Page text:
Using more of ex

The original vi is a visual extension of an editor called ex, itself an evolution of the editors em and ed. The single-keystroke commands used in the visual mode of the ex editor were mappings to something that could be done with the command mode of ex. It’s therefore not quite right to say that vi evolved from ex; they’re the same program, differing only by invocation name and default mode.

Vim follows the same lineage, and so for most of the basic functions you can do in visual mode there exist analogues in the ex command language, sometimes enabling you to work with text in a more precisely defined way that can be difficult using visual mode.

There are certain standard ex commands that any Vim user will know, to edit a file, save a file, quit, and to perform substitutions. But the actual command set is vast, and there are a few tips using the ex command set that turn out to be very useful, particularly where filtering and transforming text is involved.

Using ranges intelligently

Most of the familiar linewise commands in Vim operate on ranges of lines. Such an operation familiar to most Vim users will be the global substitution:

:% s/text/replacement/

The % is shorthand for the entire file. By default, if you leave the % out, the substitute operation operates on the current line:


To make this explicit, you could define the range with ., which is a shorthand for the current line:

:. s/text/replacement/

You can use line numbers to define on which line you would like the replacement to occur:

:20 s/text/replacement/

This also allows comma-separated definitions, defining the start and end of a range, which can be absolute, as with the following that makes substitutions only between lines 20 and 30:

:20,30 s/text/replacement/

Or relative to the current line, where the following makes substitutions from two lines above to two lines below the current line:

:-2,+2 s/text/replacement/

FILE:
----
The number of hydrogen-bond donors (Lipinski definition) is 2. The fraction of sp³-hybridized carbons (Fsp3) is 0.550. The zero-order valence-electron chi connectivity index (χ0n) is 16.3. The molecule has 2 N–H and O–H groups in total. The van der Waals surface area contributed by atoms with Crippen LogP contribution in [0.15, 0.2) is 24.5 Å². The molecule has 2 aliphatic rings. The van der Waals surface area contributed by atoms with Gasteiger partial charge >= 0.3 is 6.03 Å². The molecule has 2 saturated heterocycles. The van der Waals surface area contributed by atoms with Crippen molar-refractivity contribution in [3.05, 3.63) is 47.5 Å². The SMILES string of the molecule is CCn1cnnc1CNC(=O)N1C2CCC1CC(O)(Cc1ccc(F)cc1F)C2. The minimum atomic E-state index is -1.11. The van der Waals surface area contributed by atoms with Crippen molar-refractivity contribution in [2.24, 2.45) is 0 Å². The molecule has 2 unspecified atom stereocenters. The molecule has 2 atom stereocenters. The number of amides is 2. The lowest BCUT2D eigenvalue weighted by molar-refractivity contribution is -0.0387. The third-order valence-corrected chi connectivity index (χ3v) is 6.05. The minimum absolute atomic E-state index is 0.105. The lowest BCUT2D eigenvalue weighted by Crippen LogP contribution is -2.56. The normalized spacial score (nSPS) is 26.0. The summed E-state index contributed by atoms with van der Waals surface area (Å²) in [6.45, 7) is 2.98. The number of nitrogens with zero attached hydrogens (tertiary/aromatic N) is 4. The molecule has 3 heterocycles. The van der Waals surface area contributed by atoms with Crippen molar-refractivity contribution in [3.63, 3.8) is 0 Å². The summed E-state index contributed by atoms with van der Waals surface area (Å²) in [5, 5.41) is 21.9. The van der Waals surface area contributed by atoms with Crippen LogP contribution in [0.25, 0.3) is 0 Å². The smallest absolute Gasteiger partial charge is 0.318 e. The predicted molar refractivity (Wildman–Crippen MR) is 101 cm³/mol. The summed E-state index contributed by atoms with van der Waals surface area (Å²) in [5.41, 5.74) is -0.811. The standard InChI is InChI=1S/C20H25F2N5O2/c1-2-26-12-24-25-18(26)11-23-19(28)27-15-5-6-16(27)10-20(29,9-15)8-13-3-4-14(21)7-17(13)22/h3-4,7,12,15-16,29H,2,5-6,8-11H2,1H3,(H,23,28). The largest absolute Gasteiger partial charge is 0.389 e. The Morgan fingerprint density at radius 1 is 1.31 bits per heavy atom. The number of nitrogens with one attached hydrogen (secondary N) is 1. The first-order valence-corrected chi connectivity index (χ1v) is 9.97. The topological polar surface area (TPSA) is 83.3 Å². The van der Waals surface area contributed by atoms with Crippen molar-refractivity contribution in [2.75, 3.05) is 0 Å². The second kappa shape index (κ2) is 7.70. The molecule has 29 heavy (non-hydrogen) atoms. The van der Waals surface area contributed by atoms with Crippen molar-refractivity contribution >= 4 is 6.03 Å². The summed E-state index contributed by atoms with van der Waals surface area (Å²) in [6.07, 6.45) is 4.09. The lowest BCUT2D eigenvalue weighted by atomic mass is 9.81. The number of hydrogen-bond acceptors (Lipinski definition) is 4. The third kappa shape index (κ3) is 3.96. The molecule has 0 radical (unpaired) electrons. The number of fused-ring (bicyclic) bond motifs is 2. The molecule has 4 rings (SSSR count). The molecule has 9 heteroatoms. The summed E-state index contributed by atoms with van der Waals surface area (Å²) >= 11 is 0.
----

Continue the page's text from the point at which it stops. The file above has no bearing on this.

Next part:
It’s also worth noting that the last line in the file can be referred to with $:

:20,$ s/text/replacement/

Finally, if you have any marks defined in your text, you can refer to them in ranges by prefixing them with apostrophes. This will make substitutions from the line marked with a to the one marked b:

:'a,'b s/text/replacement/

This also works with Vim’s automatic marks, such as the ones created for you when you select some text in visual select mode. When you have some text selected and you press : to start a command, you might notice that Vim automatically inserts the range definition for you, as below:

:'<,'> s/text/replacement/

Other linewise operations

Substitution is far from the only linewise operation available in ex mode. You can use d to delete a range of lines:

:20,30 d

You can use y to yank them into the default register for pasting later:

:20,30 y

You can use m to move them to a specified line, and t to copy them:

:20,30 m 40
:20,30 t 40

And finally, you can simply print all matching lines with p:

:20,30 p

Text filters with g and v

The g and v commands can be used to define ranges based on the results of a regular expression search. Say you wanted to move all lines matching the regular expression /vim/ to the top of the file. This is easily done with:

:g/vim/ m 0

Conversely, you can retrieve a range of lines that don’t match a regular expression with v:

:v/vim/ m 0

These become especially useful because you can combine searched ranges with fixed ones, to only search a specified range of lines. In this example, only lines from 10 to 20 matching the regular expression /vim/ will be moved:

:10,20 g/vim/ m 0

Normal-mode operations

As a final tip, if you define a range of lines, you can also use the normal command to run a series of normal-mode keystroke commands on them. For example, if you wanted to add a semicolon to every line matching /vim/:

:g/vim/ norm A;

You can even extend this to run a macro held in a register over an appropriate range of lines, which I think is one of the most elegant examples of composing ex tools in clever ways:

:g/vim/ norm @a